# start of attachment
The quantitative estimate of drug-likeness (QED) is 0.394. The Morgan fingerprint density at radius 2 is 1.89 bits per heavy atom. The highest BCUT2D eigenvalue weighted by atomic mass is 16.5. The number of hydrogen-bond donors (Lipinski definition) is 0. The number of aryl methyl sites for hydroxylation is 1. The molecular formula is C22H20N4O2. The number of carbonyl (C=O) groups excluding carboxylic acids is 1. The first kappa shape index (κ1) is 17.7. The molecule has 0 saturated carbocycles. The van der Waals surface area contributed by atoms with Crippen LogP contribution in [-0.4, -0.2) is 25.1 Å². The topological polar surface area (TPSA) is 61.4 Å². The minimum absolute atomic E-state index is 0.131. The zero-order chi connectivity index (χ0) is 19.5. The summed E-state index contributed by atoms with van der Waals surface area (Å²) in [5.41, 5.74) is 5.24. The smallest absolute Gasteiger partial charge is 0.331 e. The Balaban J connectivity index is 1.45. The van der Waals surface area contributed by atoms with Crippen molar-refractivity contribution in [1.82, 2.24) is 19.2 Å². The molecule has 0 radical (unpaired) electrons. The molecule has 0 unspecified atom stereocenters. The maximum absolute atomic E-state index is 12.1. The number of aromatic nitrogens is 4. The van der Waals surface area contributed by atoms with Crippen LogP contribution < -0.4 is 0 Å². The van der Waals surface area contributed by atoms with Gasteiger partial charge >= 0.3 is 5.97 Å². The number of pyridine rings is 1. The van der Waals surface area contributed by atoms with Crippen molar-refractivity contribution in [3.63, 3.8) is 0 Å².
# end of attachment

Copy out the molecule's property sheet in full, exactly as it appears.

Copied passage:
The quantitative estimate of drug-likeness (QED) is 0.394. The Morgan fingerprint density at radius 2 is 1.89 bits per heavy atom. The highest BCUT2D eigenvalue weighted by atomic mass is 16.5. The number of hydrogen-bond donors (Lipinski definition) is 0. The number of aryl methyl sites for hydroxylation is 1. The molecular formula is C22H20N4O2. The number of carbonyl (C=O) groups excluding carboxylic acids is 1. The first kappa shape index (κ1) is 17.7. The molecule has 0 saturated carbocycles. The van der Waals surface area contributed by atoms with Crippen LogP contribution in [-0.4, -0.2) is 25.1 Å². The topological polar surface area (TPSA) is 61.4 Å². The minimum absolute atomic E-state index is 0.131. The zero-order chi connectivity index (χ0) is 19.5. The summed E-state index contributed by atoms with van der Waals surface area (Å²) in [5.41, 5.74) is 5.24. The smallest absolute Gasteiger partial charge is 0.331 e. The Balaban J connectivity index is 1.45. The van der Waals surface area contributed by atoms with Crippen molar-refractivity contribution in [1.82, 2.24) is 19.2 Å². The molecule has 0 radical (unpaired) electrons. The molecule has 0 unspecified atom stereocenters. The maximum absolute atomic E-state index is 12.1. The number of aromatic nitrogens is 4. The van der Waals surface area contributed by atoms with Crippen LogP contribution < -0.4 is 0 Å². The van der Waals surface area contributed by atoms with Gasteiger partial charge >= 0.3 is 5.97 Å². The number of pyridine rings is 1. The van der Waals surface area contributed by atoms with Crippen molar-refractivity contribution in [3.63, 3.8) is 0 Å².